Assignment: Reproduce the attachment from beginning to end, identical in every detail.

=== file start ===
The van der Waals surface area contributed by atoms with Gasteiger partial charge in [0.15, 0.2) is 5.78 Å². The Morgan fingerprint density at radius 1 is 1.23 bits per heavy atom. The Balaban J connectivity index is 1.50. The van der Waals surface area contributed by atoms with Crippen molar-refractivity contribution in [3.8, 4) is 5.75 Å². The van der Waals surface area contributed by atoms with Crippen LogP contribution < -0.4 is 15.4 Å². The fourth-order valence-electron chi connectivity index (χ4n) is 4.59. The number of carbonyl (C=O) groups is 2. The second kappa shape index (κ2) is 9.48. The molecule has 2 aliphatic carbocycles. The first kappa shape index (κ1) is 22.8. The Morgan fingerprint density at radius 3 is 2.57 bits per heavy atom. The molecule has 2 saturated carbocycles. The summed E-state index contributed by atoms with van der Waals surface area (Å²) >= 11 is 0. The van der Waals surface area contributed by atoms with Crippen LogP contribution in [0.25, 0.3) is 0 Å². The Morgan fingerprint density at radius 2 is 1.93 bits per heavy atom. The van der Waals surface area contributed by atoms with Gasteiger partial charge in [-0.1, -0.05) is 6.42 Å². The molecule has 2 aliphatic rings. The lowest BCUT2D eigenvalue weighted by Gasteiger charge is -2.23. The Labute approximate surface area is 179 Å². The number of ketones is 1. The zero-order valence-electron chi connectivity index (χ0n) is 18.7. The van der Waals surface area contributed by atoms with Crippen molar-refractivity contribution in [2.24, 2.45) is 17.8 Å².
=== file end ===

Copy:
The van der Waals surface area contributed by atoms with Gasteiger partial charge in [0.15, 0.2) is 5.78 Å². The Morgan fingerprint density at radius 1 is 1.23 bits per heavy atom. The Balaban J connectivity index is 1.50. The van der Waals surface area contributed by atoms with Crippen molar-refractivity contribution in [3.8, 4) is 5.75 Å². The van der Waals surface area contributed by atoms with Crippen LogP contribution < -0.4 is 15.4 Å². The fourth-order valence-electron chi connectivity index (χ4n) is 4.59. The number of carbonyl (C=O) groups is 2. The second kappa shape index (κ2) is 9.48. The molecule has 2 aliphatic carbocycles. The first kappa shape index (κ1) is 22.8. The Morgan fingerprint density at radius 3 is 2.57 bits per heavy atom. The molecule has 2 saturated carbocycles. The summed E-state index contributed by atoms with van der Waals surface area (Å²) >= 11 is 0. The van der Waals surface area contributed by atoms with Crippen LogP contribution in [0.25, 0.3) is 0 Å². The Morgan fingerprint density at radius 2 is 1.93 bits per heavy atom. The van der Waals surface area contributed by atoms with Gasteiger partial charge in [-0.1, -0.05) is 6.42 Å². The molecule has 2 aliphatic rings. The lowest BCUT2D eigenvalue weighted by Gasteiger charge is -2.23. The Labute approximate surface area is 179 Å². The number of ketones is 1. The zero-order valence-electron chi connectivity index (χ0n) is 18.7. The van der Waals surface area contributed by atoms with Crippen molar-refractivity contribution in [2.24, 2.45) is 17.8 Å².